Looking at the amount of value left in similarly youthful vintages, the median remaining value to paid-in (RVPI) multiple—the amount of money that could be realized that is left in a fund—for 2010 vintages stands at 1.07x, so over the total value of the median VC fund from that time. The same figure gets even more drastic for more recent vintages, understandably, with 2011 vintages seeing 1.22x for an RVPI multiple.
Many funds from these years hold investments in companies that benefited significantly from the ramp-up in median valuations over the past several years, with the most notable examples being, of course, unicorns—companies valued at $1 billion or more via venture financings. A matter of growing interest is the corresponding decline in the volume of venture-backed exits, with the number of sales to strategic acquirers and initial public offerings (IPOs) decreasing in frequency. This necessarily has postponed liquidity that could potentially have been occurring already, although the case of unicorns is more complicated since they are so highly valued it reduces the number of potential buyers and increases the probability of an IPO.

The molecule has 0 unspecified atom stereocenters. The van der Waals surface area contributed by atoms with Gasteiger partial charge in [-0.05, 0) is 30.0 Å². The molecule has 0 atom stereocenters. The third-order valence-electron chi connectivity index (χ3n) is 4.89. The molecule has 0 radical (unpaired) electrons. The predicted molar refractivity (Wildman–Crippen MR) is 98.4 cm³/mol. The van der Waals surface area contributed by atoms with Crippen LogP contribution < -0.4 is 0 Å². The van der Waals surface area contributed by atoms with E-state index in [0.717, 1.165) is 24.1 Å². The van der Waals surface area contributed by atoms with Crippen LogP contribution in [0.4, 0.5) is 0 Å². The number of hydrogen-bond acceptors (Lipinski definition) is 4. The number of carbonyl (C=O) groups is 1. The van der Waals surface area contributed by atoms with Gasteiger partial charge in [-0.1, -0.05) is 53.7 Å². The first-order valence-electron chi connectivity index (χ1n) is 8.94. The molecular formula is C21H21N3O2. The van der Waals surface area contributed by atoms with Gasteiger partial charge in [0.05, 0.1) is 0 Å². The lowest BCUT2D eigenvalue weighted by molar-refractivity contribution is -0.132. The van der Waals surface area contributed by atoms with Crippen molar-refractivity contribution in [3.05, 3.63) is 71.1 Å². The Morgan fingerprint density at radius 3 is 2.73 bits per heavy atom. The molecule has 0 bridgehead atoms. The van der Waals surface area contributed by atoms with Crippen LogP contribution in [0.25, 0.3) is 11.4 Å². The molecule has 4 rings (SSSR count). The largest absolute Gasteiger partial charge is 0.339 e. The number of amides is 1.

The M&A boom that drove aggregate deal value quite high over the past few years could be entering its final stages, but the IPO window appears to be opening somewhat given public markets’ strong performance and market sentiment. Consequently, should a group of unicorns go public in 2017, they could potentially convert much of that residual value to realized cash paid back to investors in venture funds, as well as to the venture investors themselves.
There’s a lot more to unpack around the latest venture fund returns data—for additional analysis and robust datasets regarding venture funds’ performance, check out the PitchBook 2017 Global PE & VC Fund Benchmarking Report: Part I, sponsored by Donnelley Financial Solutions.